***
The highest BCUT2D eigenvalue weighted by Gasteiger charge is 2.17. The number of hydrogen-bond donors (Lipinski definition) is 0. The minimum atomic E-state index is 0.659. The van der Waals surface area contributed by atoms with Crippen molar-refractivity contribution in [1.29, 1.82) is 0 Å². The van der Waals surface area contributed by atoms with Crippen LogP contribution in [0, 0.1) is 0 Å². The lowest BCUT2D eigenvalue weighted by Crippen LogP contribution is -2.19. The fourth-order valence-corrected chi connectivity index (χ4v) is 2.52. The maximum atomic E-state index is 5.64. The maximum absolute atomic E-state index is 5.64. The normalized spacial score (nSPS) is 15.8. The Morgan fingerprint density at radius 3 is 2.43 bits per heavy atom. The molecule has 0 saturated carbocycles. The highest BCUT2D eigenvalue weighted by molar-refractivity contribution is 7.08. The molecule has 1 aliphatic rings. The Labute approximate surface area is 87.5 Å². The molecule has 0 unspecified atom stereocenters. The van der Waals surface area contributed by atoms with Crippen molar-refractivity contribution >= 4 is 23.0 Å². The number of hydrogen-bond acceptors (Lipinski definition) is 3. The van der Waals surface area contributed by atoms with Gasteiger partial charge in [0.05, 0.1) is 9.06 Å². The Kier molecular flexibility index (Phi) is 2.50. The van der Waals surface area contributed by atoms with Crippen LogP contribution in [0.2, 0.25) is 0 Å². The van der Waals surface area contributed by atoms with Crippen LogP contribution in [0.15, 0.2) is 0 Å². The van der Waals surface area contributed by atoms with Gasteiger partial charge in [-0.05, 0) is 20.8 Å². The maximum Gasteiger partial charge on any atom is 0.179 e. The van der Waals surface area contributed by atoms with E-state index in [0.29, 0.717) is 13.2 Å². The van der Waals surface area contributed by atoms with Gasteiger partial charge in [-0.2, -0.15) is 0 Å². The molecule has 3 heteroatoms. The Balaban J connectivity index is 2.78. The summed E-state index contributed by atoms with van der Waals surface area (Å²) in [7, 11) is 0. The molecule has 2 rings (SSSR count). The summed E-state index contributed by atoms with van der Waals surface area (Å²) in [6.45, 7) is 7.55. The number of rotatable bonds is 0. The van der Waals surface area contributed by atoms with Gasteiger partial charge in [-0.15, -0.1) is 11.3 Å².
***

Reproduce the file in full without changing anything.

The highest BCUT2D eigenvalue weighted by Gasteiger charge is 2.17. The number of hydrogen-bond donors (Lipinski definition) is 0. The minimum atomic E-state index is 0.659. The van der Waals surface area contributed by atoms with Crippen molar-refractivity contribution in [1.29, 1.82) is 0 Å². The van der Waals surface area contributed by atoms with Crippen LogP contribution in [0, 0.1) is 0 Å². The lowest BCUT2D eigenvalue weighted by Crippen LogP contribution is -2.19. The fourth-order valence-corrected chi connectivity index (χ4v) is 2.52. The maximum atomic E-state index is 5.64. The maximum absolute atomic E-state index is 5.64. The normalized spacial score (nSPS) is 15.8. The Morgan fingerprint density at radius 3 is 2.43 bits per heavy atom. The molecule has 0 saturated carbocycles. The highest BCUT2D eigenvalue weighted by molar-refractivity contribution is 7.08. The molecule has 1 aliphatic rings. The Labute approximate surface area is 87.5 Å². The molecule has 0 unspecified atom stereocenters. The van der Waals surface area contributed by atoms with Crippen molar-refractivity contribution >= 4 is 23.0 Å². The number of hydrogen-bond acceptors (Lipinski definition) is 3. The van der Waals surface area contributed by atoms with Gasteiger partial charge in [0.05, 0.1) is 9.06 Å². The Kier molecular flexibility index (Phi) is 2.50. The van der Waals surface area contributed by atoms with Crippen LogP contribution in [0.2, 0.25) is 0 Å². The van der Waals surface area contributed by atoms with Crippen LogP contribution in [0.15, 0.2) is 0 Å². The van der Waals surface area contributed by atoms with Gasteiger partial charge in [-0.05, 0) is 20.8 Å². The maximum Gasteiger partial charge on any atom is 0.179 e. The van der Waals surface area contributed by atoms with E-state index in [0.29, 0.717) is 13.2 Å². The van der Waals surface area contributed by atoms with Gasteiger partial charge in [-0.2, -0.15) is 0 Å². The molecule has 3 heteroatoms. The Balaban J connectivity index is 2.78. The summed E-state index contributed by atoms with van der Waals surface area (Å²) in [7, 11) is 0. The molecule has 2 rings (SSSR count). The summed E-state index contributed by atoms with van der Waals surface area (Å²) in [6.45, 7) is 7.55. The number of rotatable bonds is 0. The van der Waals surface area contributed by atoms with Gasteiger partial charge in [-0.15, -0.1) is 11.3 Å².